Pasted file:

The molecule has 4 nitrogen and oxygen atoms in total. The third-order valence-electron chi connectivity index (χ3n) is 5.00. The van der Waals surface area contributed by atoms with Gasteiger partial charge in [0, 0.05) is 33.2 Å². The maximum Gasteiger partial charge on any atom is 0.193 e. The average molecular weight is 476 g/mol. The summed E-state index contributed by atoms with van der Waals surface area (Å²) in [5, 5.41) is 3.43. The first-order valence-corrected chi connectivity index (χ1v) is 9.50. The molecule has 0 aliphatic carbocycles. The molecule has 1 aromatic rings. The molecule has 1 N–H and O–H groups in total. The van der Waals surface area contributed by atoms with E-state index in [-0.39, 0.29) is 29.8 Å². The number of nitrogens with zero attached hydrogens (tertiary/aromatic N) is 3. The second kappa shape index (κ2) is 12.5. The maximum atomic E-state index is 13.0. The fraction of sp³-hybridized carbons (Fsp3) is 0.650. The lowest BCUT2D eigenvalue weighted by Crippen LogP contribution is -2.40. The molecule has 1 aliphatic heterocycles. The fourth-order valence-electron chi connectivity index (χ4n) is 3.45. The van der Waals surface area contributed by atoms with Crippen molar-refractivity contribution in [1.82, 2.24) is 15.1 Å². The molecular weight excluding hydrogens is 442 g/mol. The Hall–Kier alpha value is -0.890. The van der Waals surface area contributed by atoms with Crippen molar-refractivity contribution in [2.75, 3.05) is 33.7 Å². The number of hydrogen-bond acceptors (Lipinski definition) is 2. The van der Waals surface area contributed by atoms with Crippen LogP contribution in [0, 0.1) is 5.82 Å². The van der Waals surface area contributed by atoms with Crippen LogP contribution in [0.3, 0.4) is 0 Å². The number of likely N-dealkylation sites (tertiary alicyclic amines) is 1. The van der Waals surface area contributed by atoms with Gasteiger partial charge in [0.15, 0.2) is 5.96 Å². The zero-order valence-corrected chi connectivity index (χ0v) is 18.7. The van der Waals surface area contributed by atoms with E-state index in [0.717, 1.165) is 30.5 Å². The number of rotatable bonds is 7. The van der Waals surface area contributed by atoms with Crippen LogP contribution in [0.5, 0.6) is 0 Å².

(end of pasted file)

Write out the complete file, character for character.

The molecule has 4 nitrogen and oxygen atoms in total. The third-order valence-electron chi connectivity index (χ3n) is 5.00. The van der Waals surface area contributed by atoms with Gasteiger partial charge in [0, 0.05) is 33.2 Å². The maximum Gasteiger partial charge on any atom is 0.193 e. The average molecular weight is 476 g/mol. The summed E-state index contributed by atoms with van der Waals surface area (Å²) in [5, 5.41) is 3.43. The first-order valence-corrected chi connectivity index (χ1v) is 9.50. The molecule has 0 aliphatic carbocycles. The molecule has 1 aromatic rings. The molecule has 1 N–H and O–H groups in total. The van der Waals surface area contributed by atoms with E-state index in [-0.39, 0.29) is 29.8 Å². The number of nitrogens with zero attached hydrogens (tertiary/aromatic N) is 3. The second kappa shape index (κ2) is 12.5. The maximum atomic E-state index is 13.0. The fraction of sp³-hybridized carbons (Fsp3) is 0.650. The lowest BCUT2D eigenvalue weighted by Crippen LogP contribution is -2.40. The molecule has 1 aliphatic heterocycles. The fourth-order valence-electron chi connectivity index (χ4n) is 3.45. The van der Waals surface area contributed by atoms with Crippen molar-refractivity contribution in [1.82, 2.24) is 15.1 Å². The molecular weight excluding hydrogens is 442 g/mol. The Hall–Kier alpha value is -0.890. The van der Waals surface area contributed by atoms with Crippen molar-refractivity contribution in [2.75, 3.05) is 33.7 Å². The number of hydrogen-bond acceptors (Lipinski definition) is 2. The van der Waals surface area contributed by atoms with Crippen LogP contribution in [0, 0.1) is 5.82 Å². The van der Waals surface area contributed by atoms with Crippen LogP contribution in [0.3, 0.4) is 0 Å². The number of likely N-dealkylation sites (tertiary alicyclic amines) is 1. The van der Waals surface area contributed by atoms with Gasteiger partial charge in [0.15, 0.2) is 5.96 Å². The zero-order valence-corrected chi connectivity index (χ0v) is 18.7. The van der Waals surface area contributed by atoms with E-state index in [0.717, 1.165) is 30.5 Å². The number of rotatable bonds is 7. The van der Waals surface area contributed by atoms with Crippen LogP contribution in [0.5, 0.6) is 0 Å².